Just FYI, previous SCDigest Best Presentation of the Year award winners were:

 

2017: John Phillips, a supply chain executive at Pepsico, on the "eight supply chain disruptors," at the Gartner conference.

 

2016: Piyush Bharkava, a procurement executive at Delll, who presented at CSCMP on the company's remarkable development of an innovation culture to support its sustainability efforts.

2015: Sean Willems, chief scientist at Logility and also of the University of Tennessee, on the "efficient frontier," basically a fresh look at supply chain tradeoff curves at Logility's conference.

2014: Bill Nienburg, VP of Global Merchandise & Sales Planning at Under Armour, for an in your face description of how the apparel giant was going to use supply chain to win in the market - and he really meant it.

2013: Richard Murphy, CEO of Murphy's Warehouse Co., at the WERC conference, on the business case for Green investment in distribution. Great, practical detail.

2012: Raj Subramonian of Dell, with an outstanding, heartfelt presentation at CSCMP on use of "vested outsourcing" to transform a stale 3PL relationship.

2011: Rudi van Schoor, of SABMiller's South African operations at the SAPICS conference there, on stopping a major supply chain planning project in mid-stream and totally and successfully re-orienting the approach.

2010: Chris Gaffney of Coca-Cola, at Georgia Tech on how to bring balance into increasingly challenging supply chain careers, and how with the right formula less can really be more for both managers and the company.

2009: Jim Kellso of Intel at CSCMP, on rethinking Intel's supply chain to work for a new chip whose much lower price point required a dramatically lower cost supply chain.

2008: Matt Salmonson of Old Navy/The Gap stores group, who spoke at an i2 user conference on how to implement software the right way, and make change management happen.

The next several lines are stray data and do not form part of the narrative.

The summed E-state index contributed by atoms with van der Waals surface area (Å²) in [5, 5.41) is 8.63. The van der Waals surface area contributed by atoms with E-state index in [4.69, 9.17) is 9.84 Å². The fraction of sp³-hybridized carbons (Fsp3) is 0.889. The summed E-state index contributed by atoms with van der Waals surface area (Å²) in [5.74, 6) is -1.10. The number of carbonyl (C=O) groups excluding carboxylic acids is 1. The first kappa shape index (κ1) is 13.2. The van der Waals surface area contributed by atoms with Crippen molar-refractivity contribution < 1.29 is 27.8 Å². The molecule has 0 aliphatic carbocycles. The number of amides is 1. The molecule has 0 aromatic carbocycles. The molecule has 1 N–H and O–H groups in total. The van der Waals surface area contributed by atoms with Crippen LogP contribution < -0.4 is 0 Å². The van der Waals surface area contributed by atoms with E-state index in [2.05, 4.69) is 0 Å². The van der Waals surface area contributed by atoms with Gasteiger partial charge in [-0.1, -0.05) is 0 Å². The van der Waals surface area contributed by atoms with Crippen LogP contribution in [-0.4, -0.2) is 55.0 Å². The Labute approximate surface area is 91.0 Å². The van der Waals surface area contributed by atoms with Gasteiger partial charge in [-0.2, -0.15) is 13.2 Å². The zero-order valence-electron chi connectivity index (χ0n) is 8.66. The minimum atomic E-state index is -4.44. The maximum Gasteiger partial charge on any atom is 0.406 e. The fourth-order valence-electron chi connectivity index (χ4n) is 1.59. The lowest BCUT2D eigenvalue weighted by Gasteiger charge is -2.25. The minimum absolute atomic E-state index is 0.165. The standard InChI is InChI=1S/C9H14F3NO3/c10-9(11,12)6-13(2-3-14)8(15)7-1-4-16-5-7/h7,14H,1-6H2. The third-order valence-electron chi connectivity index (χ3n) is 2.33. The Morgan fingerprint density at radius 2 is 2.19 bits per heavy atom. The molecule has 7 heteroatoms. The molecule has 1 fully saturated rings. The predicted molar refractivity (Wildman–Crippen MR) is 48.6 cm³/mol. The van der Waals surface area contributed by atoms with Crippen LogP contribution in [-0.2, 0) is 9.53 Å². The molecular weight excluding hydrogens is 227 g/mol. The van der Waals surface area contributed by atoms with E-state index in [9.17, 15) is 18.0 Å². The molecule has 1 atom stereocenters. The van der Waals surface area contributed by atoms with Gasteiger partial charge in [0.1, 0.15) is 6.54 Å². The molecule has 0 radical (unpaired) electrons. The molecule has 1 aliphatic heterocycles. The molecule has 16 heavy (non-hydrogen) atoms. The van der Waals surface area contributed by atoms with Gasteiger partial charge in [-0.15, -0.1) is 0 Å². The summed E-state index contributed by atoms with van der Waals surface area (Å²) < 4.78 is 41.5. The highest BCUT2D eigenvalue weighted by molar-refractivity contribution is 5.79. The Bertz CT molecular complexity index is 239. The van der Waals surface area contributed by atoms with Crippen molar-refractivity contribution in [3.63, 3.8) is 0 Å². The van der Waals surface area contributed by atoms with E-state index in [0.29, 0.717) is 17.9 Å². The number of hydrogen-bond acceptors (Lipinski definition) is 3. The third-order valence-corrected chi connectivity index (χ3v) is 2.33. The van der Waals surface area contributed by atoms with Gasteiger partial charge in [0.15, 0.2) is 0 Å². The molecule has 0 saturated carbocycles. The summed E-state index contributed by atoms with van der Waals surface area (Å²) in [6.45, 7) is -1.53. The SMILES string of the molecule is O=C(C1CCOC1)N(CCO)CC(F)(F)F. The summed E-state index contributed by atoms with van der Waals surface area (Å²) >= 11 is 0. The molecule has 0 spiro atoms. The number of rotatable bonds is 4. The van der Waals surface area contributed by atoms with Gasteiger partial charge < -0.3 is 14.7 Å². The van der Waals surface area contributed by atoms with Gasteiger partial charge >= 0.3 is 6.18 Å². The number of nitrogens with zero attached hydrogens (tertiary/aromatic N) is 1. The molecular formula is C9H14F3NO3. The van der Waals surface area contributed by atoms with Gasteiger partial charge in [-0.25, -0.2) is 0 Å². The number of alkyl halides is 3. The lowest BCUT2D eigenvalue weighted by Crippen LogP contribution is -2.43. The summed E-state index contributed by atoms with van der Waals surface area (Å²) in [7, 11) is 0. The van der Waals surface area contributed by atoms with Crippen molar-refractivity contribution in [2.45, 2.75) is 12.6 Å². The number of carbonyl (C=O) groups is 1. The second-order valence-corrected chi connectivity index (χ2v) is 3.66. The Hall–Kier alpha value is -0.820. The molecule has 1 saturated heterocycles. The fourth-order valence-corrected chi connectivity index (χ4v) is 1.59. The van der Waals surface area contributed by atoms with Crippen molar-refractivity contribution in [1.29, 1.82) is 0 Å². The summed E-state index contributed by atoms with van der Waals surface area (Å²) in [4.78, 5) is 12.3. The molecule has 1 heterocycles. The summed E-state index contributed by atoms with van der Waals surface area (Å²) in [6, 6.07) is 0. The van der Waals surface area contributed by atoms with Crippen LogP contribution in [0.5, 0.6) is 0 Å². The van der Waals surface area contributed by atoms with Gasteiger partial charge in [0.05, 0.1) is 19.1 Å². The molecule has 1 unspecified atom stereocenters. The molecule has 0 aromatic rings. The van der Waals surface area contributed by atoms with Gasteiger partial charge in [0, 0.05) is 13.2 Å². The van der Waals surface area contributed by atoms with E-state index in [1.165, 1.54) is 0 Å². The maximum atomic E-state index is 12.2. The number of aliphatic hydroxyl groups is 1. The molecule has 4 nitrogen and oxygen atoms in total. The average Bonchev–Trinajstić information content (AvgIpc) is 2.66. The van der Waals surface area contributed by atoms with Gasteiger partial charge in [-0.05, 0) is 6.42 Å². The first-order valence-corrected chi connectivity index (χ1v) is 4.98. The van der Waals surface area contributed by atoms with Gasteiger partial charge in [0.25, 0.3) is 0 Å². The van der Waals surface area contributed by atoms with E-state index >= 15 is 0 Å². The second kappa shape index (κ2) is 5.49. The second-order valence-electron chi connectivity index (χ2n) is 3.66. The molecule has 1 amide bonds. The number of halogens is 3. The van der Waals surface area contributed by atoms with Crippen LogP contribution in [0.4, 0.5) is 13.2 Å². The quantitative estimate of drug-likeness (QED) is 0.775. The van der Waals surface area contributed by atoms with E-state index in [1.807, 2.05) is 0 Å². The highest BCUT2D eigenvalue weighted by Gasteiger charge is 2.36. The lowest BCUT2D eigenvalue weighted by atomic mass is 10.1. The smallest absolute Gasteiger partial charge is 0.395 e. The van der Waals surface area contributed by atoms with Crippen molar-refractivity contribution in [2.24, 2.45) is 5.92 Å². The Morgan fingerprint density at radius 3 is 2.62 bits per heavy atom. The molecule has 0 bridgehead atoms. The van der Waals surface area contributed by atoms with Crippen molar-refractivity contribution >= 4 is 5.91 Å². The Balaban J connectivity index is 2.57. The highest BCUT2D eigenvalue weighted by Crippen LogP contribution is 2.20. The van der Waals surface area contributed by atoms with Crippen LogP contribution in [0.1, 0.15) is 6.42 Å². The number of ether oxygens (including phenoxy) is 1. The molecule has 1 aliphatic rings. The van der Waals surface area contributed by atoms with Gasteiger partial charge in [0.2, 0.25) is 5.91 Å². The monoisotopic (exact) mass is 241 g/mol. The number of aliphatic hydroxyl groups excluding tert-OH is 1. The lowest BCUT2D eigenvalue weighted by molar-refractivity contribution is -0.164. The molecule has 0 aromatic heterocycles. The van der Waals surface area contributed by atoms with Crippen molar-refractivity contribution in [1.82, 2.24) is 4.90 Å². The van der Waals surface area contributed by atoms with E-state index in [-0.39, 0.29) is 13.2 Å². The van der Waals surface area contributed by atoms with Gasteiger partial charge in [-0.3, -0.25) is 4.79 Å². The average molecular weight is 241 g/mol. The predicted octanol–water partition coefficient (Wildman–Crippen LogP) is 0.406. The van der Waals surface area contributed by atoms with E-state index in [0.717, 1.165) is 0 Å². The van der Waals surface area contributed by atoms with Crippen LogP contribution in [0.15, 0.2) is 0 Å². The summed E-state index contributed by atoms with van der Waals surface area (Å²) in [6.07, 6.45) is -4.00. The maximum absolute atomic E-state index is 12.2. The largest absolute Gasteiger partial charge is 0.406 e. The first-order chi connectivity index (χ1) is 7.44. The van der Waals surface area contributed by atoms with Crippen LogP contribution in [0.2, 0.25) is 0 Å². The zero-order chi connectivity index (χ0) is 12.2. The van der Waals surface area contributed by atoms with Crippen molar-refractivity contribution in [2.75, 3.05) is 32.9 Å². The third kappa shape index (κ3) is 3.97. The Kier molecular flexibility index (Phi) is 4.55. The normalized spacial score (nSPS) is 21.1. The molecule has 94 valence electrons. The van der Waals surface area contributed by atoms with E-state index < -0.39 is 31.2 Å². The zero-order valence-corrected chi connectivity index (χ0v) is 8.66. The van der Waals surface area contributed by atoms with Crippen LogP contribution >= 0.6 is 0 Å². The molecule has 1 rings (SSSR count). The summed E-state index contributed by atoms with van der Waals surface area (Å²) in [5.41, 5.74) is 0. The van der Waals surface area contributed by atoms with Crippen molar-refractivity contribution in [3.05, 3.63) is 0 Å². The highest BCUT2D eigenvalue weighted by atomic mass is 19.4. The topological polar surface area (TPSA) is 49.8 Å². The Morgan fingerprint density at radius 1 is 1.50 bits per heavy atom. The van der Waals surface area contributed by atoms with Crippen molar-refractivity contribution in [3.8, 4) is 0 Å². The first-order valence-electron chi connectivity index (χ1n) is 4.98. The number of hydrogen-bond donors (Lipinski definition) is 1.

2007: Michael Schofer of Coats North America at i2, describing his company's supply chain transformation as its traditional apparel sector customers were all leaving the US, enabling it to survive.

2006: Paul Mathews of The Limited Brands for his speech on aligning supply chain and the corporate boardroom at the North American Material Handling Show. This was motivational.

2005: Glenn Wegryn of Procter & Gamble, who presented at CSCMP 2005 on how P&G has developed a methodology and set of tools to drive supply chain strategy and planning into overall business strategy and planning - wonderful.

So, that's our list. Congratulations to the winners. There was a lot I missed of course. I welcome your nominees for any outstanding presentations you had a chance to see in 2018. Many ask if I have copies or links to these presentations, and alas I usually do not, but feel free to inquire, as I sometimes do.

Did you see any outstanding presentations, especially any that were highly visionary or motivational? In general, are you happy with the quality of presentations you see at conferences? Let us know your thoughts at the Feedback button (email) or Feedback section below.